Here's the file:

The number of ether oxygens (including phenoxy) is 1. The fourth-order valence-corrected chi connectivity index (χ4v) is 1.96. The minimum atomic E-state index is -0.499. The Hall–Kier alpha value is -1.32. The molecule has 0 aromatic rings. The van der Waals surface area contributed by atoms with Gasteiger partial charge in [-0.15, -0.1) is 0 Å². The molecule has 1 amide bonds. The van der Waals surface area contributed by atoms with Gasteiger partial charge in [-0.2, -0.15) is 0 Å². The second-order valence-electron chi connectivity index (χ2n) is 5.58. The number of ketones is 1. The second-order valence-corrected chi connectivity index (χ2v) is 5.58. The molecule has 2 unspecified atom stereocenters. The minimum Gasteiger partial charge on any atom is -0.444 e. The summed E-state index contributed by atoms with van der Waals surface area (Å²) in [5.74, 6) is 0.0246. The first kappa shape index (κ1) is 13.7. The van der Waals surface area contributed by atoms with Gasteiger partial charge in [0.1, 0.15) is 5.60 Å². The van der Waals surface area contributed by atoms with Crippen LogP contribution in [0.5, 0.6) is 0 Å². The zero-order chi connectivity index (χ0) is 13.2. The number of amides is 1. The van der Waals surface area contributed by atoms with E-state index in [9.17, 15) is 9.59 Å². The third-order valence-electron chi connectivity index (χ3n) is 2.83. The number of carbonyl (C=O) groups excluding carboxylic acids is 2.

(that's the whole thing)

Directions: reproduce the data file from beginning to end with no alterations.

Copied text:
The number of ether oxygens (including phenoxy) is 1. The fourth-order valence-corrected chi connectivity index (χ4v) is 1.96. The minimum atomic E-state index is -0.499. The Hall–Kier alpha value is -1.32. The molecule has 0 aromatic rings. The van der Waals surface area contributed by atoms with Gasteiger partial charge in [-0.15, -0.1) is 0 Å². The molecule has 1 amide bonds. The van der Waals surface area contributed by atoms with Gasteiger partial charge in [-0.2, -0.15) is 0 Å². The second-order valence-electron chi connectivity index (χ2n) is 5.58. The number of ketones is 1. The second-order valence-corrected chi connectivity index (χ2v) is 5.58. The molecule has 2 unspecified atom stereocenters. The minimum Gasteiger partial charge on any atom is -0.444 e. The summed E-state index contributed by atoms with van der Waals surface area (Å²) in [5.74, 6) is 0.0246. The first kappa shape index (κ1) is 13.7. The van der Waals surface area contributed by atoms with Gasteiger partial charge in [0.1, 0.15) is 5.60 Å². The van der Waals surface area contributed by atoms with Crippen LogP contribution in [0.5, 0.6) is 0 Å². The zero-order chi connectivity index (χ0) is 13.2. The number of amides is 1. The van der Waals surface area contributed by atoms with E-state index in [9.17, 15) is 9.59 Å². The third-order valence-electron chi connectivity index (χ3n) is 2.83. The number of carbonyl (C=O) groups excluding carboxylic acids is 2.